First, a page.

How to Successfully Use Tables and Figures in Your Scientific Paper

Illustrative Descriptions of Your Research Results

When you read a scientific paper published in an academic journal, chances are that the first things you look at are the tables and figures. Tables and figures serve to visualize the research results and offer proof of their conclusions. Figures come in many forms, such as line graphs, bar graphs, and photographs, to name only a few. Since your reader will most likely turn to these visual representations first when reading your research paper, it is important to use them successfully. Here are some suggestions for doing so.

Use the correct style guide 

The first thing you should do is check the style guide for the journal to which you wish to submit the manuscript. Some journal publishers have their guidelines for tables and figures right on their websites; others refer you to a commonly used manual, such as Publication Manual of the American Psychological Association, 7th edition (APA 7). Be sure you have copies of such manuals available and don’t try to substitute, for example, APA 7 for APA 6. There are subtle differences between editions, so be sure not to throw away your copy of the previous edition when you purchase the new edition—at least not for several years.

Formatting tables and figures

When using a graph as a figure, it is imperative that you label the axes clearly with quantity or number as well as units. For example, labeling an x-axis with “Time” is poor because the reader will not know how the time was measured. It would be preferable to label the axis “Time (s)” or “Time in seconds.” Similarly, labeling a y-axis with “Cancerous cells” is vague, while “Number of cancerous cells” is more specific.

Tables and figures also need to be titled clearly. The title should be descriptive but not too wordy. “Number of cancerous cells as a function of time” is sufficiently clear, although some may find it too technical-sounding. “Number of cancerous cells found over time” may be preferable in this case. On the other hand, you would not want to title your figure “Cancerous cells over time,” as this is rather ambiguous and your reader may ask, “What is it about the cancerous cells that this is telling me?” It is also important to follow the journal’s style for numbering tables and figures (Arabic versus Roman numerals) and place the title and legend in the areas where the journal desires them to be.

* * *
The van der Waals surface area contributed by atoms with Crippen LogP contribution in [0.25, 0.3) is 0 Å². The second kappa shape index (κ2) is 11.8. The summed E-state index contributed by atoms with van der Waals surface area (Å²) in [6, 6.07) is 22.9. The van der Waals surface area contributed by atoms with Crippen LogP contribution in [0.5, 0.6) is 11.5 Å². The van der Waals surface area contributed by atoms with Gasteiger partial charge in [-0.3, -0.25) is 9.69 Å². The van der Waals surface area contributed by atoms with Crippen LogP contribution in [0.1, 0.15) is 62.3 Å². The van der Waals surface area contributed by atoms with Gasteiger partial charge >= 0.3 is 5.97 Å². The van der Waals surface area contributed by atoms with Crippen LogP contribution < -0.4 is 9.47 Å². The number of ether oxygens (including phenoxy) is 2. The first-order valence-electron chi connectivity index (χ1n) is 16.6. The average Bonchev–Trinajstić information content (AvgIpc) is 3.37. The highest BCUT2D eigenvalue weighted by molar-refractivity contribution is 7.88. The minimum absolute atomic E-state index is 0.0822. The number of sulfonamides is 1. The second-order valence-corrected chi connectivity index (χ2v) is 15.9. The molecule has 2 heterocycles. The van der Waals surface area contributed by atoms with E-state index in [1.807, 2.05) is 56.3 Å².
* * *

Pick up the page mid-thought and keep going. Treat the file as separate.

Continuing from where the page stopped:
Make it visually appealing

When preparing a table, you need to make it readable. A reader will be turned off by a jumble of numbers in rows and columns if nothing has been done to make the table more organized. Bold lines between some or all of the rows can provide clarity, as well as bold font for every other column, for example. If the table is in color, placing every other row or column (but not both) in a light-colored background may also aid readability.

Illustrative descriptions through photographs 

Photographs of experimental results, such as those of Western blots or immunocytochemical assays, are probably the most eye-catching and convincing way to prove your results to your reader; the reader may indeed look at them first when perusing your manuscript. It is very important, then, that they are of professional quality and labeled clearly. For example, if a certain band of protein in a Western blot confirms your findings, that band should be labeled with a clear arrow. Arrows are also useful for pointing out differently colored cells in an immunocytochemical assay. 

Clear legends

A table or figure’s legend is of equal importance as the figure itself, for it serves as a road map to the reader who is navigating the figure or table. If it is too short, the reader will wonder what happened in the experiment; if too long, the reader will be turned off and point their eyes elsewhere. The legend should explain the symbols used in a figure (or to what the arrows are pointing in a photograph) and give any statistical data (note: in most journals, a p-value has an italicized p). Unless the journal specifies, experimental methods should not be put in the legend; place them in the Methods and Materials section of your manuscript.

Tables and figures, when properly used, can be the highlight of your manuscript and the one thing that convinces the reader of your results. Take the time to make them stand out and shine. 

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